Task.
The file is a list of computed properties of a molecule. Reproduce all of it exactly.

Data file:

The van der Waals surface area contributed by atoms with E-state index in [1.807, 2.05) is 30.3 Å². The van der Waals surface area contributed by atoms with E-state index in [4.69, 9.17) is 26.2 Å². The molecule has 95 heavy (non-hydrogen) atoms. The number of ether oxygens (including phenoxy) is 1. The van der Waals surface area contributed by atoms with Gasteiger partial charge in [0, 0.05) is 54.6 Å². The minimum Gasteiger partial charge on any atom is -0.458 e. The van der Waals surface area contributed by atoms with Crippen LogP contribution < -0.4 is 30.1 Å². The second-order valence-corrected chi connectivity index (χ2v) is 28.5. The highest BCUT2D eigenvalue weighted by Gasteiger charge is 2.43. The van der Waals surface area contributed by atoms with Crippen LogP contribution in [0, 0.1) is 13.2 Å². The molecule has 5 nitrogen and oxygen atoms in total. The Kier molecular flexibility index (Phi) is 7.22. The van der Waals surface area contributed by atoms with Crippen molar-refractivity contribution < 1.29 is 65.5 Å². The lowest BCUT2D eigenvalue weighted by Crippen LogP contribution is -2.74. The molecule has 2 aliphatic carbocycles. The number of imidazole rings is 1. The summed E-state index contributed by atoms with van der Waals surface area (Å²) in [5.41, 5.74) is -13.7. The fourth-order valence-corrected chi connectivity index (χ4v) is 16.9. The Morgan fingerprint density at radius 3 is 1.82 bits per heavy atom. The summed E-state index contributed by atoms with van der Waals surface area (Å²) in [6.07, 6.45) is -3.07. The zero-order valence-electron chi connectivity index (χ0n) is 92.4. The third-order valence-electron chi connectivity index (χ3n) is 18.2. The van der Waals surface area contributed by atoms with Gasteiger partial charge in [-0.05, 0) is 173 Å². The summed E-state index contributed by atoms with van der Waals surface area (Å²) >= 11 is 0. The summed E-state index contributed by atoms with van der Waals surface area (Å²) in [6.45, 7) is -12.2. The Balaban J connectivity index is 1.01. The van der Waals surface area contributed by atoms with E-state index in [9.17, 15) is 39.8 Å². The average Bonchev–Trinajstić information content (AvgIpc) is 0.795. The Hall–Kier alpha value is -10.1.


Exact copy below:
The van der Waals surface area contributed by atoms with E-state index in [1.807, 2.05) is 30.3 Å². The van der Waals surface area contributed by atoms with E-state index in [4.69, 9.17) is 26.2 Å². The molecule has 95 heavy (non-hydrogen) atoms. The number of ether oxygens (including phenoxy) is 1. The van der Waals surface area contributed by atoms with Gasteiger partial charge in [0, 0.05) is 54.6 Å². The minimum Gasteiger partial charge on any atom is -0.458 e. The van der Waals surface area contributed by atoms with Crippen LogP contribution < -0.4 is 30.1 Å². The second-order valence-corrected chi connectivity index (χ2v) is 28.5. The highest BCUT2D eigenvalue weighted by Gasteiger charge is 2.43. The van der Waals surface area contributed by atoms with Crippen LogP contribution in [0, 0.1) is 13.2 Å². The molecule has 5 nitrogen and oxygen atoms in total. The Kier molecular flexibility index (Phi) is 7.22. The van der Waals surface area contributed by atoms with Crippen molar-refractivity contribution < 1.29 is 65.5 Å². The lowest BCUT2D eigenvalue weighted by Crippen LogP contribution is -2.74. The molecule has 2 aliphatic carbocycles. The number of imidazole rings is 1. The summed E-state index contributed by atoms with van der Waals surface area (Å²) in [5.41, 5.74) is -13.7. The fourth-order valence-corrected chi connectivity index (χ4v) is 16.9. The Morgan fingerprint density at radius 3 is 1.82 bits per heavy atom. The summed E-state index contributed by atoms with van der Waals surface area (Å²) in [6.07, 6.45) is -3.07. The zero-order valence-electron chi connectivity index (χ0n) is 92.4. The third-order valence-electron chi connectivity index (χ3n) is 18.2. The van der Waals surface area contributed by atoms with Gasteiger partial charge in [-0.05, 0) is 173 Å². The summed E-state index contributed by atoms with van der Waals surface area (Å²) >= 11 is 0. The summed E-state index contributed by atoms with van der Waals surface area (Å²) in [6.45, 7) is -12.2. The Balaban J connectivity index is 1.01. The van der Waals surface area contributed by atoms with E-state index in [9.17, 15) is 39.8 Å². The average Bonchev–Trinajstić information content (AvgIpc) is 0.795. The Hall–Kier alpha value is -10.1.